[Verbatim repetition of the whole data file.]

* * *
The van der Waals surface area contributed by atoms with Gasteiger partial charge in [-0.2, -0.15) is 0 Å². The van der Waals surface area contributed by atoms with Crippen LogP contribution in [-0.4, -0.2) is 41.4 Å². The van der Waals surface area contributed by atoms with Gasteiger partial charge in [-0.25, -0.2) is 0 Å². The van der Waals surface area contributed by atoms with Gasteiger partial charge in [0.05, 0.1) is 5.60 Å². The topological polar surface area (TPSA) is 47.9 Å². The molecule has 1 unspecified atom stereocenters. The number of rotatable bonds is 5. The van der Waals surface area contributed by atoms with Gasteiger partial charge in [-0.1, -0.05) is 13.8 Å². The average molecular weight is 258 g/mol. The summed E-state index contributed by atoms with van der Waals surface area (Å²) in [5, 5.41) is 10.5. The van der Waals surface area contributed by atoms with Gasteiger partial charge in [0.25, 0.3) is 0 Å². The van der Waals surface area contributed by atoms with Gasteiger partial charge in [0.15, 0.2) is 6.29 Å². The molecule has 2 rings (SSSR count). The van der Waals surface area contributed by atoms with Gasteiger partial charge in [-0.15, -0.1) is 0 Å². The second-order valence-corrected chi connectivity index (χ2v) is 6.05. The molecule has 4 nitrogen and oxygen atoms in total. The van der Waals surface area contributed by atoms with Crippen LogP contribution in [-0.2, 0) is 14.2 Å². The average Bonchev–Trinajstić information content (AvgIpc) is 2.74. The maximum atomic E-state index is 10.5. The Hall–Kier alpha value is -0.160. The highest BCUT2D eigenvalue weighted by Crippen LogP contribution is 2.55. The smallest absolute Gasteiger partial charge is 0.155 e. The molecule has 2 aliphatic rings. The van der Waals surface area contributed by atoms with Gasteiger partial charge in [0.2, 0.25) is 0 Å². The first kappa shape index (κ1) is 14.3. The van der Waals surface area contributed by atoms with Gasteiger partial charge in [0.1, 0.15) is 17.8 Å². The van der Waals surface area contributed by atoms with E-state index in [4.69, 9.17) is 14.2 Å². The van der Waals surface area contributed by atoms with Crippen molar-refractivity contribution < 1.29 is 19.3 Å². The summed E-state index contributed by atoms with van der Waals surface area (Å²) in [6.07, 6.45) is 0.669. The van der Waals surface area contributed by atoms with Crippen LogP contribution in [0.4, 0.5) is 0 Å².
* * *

The van der Waals surface area contributed by atoms with Gasteiger partial charge in [-0.2, -0.15) is 0 Å². The van der Waals surface area contributed by atoms with Crippen LogP contribution in [-0.4, -0.2) is 41.4 Å². The van der Waals surface area contributed by atoms with Gasteiger partial charge in [-0.25, -0.2) is 0 Å². The van der Waals surface area contributed by atoms with Gasteiger partial charge in [0.05, 0.1) is 5.60 Å². The topological polar surface area (TPSA) is 47.9 Å². The molecule has 1 unspecified atom stereocenters. The number of rotatable bonds is 5. The van der Waals surface area contributed by atoms with Gasteiger partial charge in [-0.1, -0.05) is 13.8 Å². The average molecular weight is 258 g/mol. The summed E-state index contributed by atoms with van der Waals surface area (Å²) in [5, 5.41) is 10.5. The van der Waals surface area contributed by atoms with Gasteiger partial charge in [0.25, 0.3) is 0 Å². The van der Waals surface area contributed by atoms with Gasteiger partial charge in [0.15, 0.2) is 6.29 Å². The molecule has 2 rings (SSSR count). The van der Waals surface area contributed by atoms with Gasteiger partial charge in [-0.15, -0.1) is 0 Å². The second-order valence-corrected chi connectivity index (χ2v) is 6.05. The molecule has 4 nitrogen and oxygen atoms in total. The van der Waals surface area contributed by atoms with Crippen LogP contribution in [-0.2, 0) is 14.2 Å². The average Bonchev–Trinajstić information content (AvgIpc) is 2.74. The maximum atomic E-state index is 10.5. The Hall–Kier alpha value is -0.160. The highest BCUT2D eigenvalue weighted by Crippen LogP contribution is 2.55. The smallest absolute Gasteiger partial charge is 0.155 e. The molecule has 2 aliphatic rings. The van der Waals surface area contributed by atoms with Gasteiger partial charge in [0.2, 0.25) is 0 Å². The first kappa shape index (κ1) is 14.3. The van der Waals surface area contributed by atoms with Gasteiger partial charge in [0.1, 0.15) is 17.8 Å². The van der Waals surface area contributed by atoms with E-state index in [4.69, 9.17) is 14.2 Å². The van der Waals surface area contributed by atoms with Crippen molar-refractivity contribution < 1.29 is 19.3 Å². The summed E-state index contributed by atoms with van der Waals surface area (Å²) in [6.07, 6.45) is 0.669. The van der Waals surface area contributed by atoms with Crippen LogP contribution in [0.4, 0.5) is 0 Å².